Frances Abele, Carleton University
Sheena Kennedy, Carleton University
Joshua Gladstone, Carleton University
Senada Delic, School of Public Policy & Administration, Carleton University (Graduate student) Email: email@example.com
Tim, O'Loan, MA student in Canadian Studies, School of Canadian Studies, Carleton University (Graduate Student) Email: firstname.lastname@example.org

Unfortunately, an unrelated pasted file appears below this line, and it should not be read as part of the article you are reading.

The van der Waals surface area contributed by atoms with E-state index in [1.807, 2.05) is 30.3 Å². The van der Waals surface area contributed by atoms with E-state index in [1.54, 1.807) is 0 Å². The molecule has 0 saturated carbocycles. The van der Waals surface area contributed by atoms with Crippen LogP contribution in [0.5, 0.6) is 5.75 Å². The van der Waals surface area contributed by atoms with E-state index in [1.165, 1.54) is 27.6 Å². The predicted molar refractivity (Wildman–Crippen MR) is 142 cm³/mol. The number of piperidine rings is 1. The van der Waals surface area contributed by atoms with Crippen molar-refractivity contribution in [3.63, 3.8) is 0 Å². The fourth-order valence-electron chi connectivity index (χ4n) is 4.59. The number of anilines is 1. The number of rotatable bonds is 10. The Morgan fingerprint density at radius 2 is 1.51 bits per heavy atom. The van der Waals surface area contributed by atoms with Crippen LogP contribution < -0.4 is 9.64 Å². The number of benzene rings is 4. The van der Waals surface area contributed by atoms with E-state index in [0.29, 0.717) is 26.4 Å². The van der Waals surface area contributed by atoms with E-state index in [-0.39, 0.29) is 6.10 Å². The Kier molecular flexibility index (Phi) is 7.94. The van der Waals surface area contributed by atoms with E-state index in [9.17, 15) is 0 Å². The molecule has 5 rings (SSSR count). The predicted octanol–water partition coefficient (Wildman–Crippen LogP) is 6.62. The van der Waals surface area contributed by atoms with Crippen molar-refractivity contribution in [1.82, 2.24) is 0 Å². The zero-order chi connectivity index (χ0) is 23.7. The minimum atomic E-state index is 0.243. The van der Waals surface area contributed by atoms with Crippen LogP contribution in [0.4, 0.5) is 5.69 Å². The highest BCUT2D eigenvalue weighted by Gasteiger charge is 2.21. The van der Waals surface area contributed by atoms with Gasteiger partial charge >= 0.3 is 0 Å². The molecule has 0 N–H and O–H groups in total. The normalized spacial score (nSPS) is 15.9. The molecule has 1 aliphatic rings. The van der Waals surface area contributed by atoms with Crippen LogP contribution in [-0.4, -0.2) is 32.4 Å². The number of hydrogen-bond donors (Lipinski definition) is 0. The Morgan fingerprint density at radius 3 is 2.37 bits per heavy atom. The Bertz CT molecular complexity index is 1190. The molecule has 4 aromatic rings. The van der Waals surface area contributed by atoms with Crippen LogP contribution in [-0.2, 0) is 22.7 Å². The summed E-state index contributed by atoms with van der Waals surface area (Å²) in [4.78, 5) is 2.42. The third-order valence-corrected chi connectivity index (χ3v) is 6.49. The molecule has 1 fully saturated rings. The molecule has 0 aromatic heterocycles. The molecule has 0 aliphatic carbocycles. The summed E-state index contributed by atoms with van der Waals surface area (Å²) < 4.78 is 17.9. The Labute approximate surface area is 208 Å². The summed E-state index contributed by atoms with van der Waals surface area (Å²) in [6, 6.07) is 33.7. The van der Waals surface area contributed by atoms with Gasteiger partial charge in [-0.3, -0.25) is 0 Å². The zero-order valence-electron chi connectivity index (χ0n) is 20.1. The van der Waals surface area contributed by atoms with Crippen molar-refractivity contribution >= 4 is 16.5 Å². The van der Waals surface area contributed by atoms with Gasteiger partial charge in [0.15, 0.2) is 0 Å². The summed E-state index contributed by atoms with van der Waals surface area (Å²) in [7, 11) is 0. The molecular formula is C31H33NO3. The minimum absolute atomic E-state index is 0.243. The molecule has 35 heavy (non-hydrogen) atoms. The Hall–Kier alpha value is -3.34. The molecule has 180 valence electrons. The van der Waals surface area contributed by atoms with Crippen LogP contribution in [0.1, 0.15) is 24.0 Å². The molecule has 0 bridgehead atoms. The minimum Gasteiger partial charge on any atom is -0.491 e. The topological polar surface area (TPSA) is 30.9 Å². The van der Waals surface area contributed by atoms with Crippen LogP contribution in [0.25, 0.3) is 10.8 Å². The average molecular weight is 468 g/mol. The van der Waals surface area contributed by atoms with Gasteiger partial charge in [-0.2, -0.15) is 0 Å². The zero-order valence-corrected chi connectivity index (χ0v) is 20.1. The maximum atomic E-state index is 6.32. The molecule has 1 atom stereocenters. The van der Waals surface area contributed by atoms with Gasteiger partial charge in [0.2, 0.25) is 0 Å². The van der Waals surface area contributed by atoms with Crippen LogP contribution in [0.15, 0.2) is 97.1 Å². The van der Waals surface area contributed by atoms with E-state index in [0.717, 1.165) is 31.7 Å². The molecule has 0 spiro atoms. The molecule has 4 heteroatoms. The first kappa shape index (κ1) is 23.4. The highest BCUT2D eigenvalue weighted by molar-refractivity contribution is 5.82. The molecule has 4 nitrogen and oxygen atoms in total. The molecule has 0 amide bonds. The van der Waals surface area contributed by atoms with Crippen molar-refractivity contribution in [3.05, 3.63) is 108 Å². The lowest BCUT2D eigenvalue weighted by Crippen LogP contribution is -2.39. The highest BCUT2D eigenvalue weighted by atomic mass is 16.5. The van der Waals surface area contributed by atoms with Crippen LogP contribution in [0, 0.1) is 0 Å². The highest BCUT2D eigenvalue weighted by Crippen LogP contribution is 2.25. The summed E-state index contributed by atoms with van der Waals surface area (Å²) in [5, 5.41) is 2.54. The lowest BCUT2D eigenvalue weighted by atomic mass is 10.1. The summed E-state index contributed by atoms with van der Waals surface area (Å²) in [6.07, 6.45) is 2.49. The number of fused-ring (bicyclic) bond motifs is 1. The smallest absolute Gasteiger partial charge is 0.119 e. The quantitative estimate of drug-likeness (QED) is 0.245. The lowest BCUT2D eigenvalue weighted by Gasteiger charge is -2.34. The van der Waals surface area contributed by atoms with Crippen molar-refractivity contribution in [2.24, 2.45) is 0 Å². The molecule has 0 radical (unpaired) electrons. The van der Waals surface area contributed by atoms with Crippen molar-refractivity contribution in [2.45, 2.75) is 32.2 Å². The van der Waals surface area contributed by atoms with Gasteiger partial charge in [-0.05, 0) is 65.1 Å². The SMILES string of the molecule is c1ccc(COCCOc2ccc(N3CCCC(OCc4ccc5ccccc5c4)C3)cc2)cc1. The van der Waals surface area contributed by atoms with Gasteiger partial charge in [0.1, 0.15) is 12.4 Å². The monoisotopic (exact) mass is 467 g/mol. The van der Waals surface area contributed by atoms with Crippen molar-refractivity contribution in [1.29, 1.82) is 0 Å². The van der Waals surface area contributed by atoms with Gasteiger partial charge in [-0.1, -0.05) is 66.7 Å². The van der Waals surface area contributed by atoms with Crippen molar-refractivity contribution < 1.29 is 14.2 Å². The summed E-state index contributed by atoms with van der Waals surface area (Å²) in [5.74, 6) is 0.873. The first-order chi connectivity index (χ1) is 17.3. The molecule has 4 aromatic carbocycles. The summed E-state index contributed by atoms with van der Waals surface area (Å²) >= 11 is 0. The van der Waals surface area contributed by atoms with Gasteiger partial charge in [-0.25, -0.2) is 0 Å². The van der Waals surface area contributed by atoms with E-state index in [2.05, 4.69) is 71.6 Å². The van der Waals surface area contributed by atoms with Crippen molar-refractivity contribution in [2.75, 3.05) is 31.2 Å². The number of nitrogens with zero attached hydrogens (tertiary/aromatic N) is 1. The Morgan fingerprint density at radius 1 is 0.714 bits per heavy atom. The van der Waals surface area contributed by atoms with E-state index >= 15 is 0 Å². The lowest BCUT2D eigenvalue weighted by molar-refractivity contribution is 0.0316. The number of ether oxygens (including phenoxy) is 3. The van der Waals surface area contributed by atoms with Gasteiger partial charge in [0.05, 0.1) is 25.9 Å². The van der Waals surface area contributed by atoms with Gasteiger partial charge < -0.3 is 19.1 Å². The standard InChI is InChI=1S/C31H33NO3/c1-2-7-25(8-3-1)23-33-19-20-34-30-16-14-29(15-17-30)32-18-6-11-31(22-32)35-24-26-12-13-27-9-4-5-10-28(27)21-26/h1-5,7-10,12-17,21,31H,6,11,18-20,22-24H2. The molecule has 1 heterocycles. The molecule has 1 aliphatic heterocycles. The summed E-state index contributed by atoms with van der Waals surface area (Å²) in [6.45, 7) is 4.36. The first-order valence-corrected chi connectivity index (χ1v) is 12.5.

The northern social economy predates contact between Indigenous peoples and those who came, starting in the 17th century, to explore, trade, convert and settle. With the arrival of the migrants from Europe and elsewhere, a process of change in the northern social economy began, accelerating through the twentieth century. A major agent of change was the federal state. This project, framed as a history of policy initiatives, analyzes the role of the federal and then territorial states in shaping the social economies of the variously sized communities of northern Canada.